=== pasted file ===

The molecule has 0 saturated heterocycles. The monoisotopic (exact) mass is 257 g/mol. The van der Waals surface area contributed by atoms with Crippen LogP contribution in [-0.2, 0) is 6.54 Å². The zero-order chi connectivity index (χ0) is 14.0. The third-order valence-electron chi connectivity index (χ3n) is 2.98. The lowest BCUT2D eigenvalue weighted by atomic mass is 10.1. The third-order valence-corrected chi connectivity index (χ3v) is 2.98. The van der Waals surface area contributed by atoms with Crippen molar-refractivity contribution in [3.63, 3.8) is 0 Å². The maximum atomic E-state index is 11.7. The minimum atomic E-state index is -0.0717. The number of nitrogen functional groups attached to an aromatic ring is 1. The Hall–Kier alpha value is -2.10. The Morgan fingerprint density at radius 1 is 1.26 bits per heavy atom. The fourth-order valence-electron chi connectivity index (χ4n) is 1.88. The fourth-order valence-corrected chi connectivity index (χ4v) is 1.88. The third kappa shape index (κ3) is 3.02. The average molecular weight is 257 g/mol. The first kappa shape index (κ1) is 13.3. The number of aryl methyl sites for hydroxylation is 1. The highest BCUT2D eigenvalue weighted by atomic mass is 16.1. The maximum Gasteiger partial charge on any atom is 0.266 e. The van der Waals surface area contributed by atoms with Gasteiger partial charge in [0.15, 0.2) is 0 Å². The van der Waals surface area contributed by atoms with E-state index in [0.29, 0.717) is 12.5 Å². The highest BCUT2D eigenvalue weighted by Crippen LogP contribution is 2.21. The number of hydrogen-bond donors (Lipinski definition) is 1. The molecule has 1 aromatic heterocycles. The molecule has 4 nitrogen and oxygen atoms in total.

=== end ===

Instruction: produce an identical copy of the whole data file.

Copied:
The molecule has 0 saturated heterocycles. The monoisotopic (exact) mass is 257 g/mol. The van der Waals surface area contributed by atoms with Crippen LogP contribution in [-0.2, 0) is 6.54 Å². The zero-order chi connectivity index (χ0) is 14.0. The third-order valence-electron chi connectivity index (χ3n) is 2.98. The lowest BCUT2D eigenvalue weighted by atomic mass is 10.1. The third-order valence-corrected chi connectivity index (χ3v) is 2.98. The van der Waals surface area contributed by atoms with Crippen molar-refractivity contribution in [3.63, 3.8) is 0 Å². The maximum atomic E-state index is 11.7. The minimum atomic E-state index is -0.0717. The number of nitrogen functional groups attached to an aromatic ring is 1. The Hall–Kier alpha value is -2.10. The Morgan fingerprint density at radius 1 is 1.26 bits per heavy atom. The fourth-order valence-electron chi connectivity index (χ4n) is 1.88. The fourth-order valence-corrected chi connectivity index (χ4v) is 1.88. The third kappa shape index (κ3) is 3.02. The average molecular weight is 257 g/mol. The first kappa shape index (κ1) is 13.3. The number of aryl methyl sites for hydroxylation is 1. The highest BCUT2D eigenvalue weighted by atomic mass is 16.1. The maximum Gasteiger partial charge on any atom is 0.266 e. The van der Waals surface area contributed by atoms with Gasteiger partial charge in [0.15, 0.2) is 0 Å². The van der Waals surface area contributed by atoms with E-state index in [0.29, 0.717) is 12.5 Å². The highest BCUT2D eigenvalue weighted by Crippen LogP contribution is 2.21. The number of hydrogen-bond donors (Lipinski definition) is 1. The molecule has 1 aromatic heterocycles. The molecule has 4 nitrogen and oxygen atoms in total.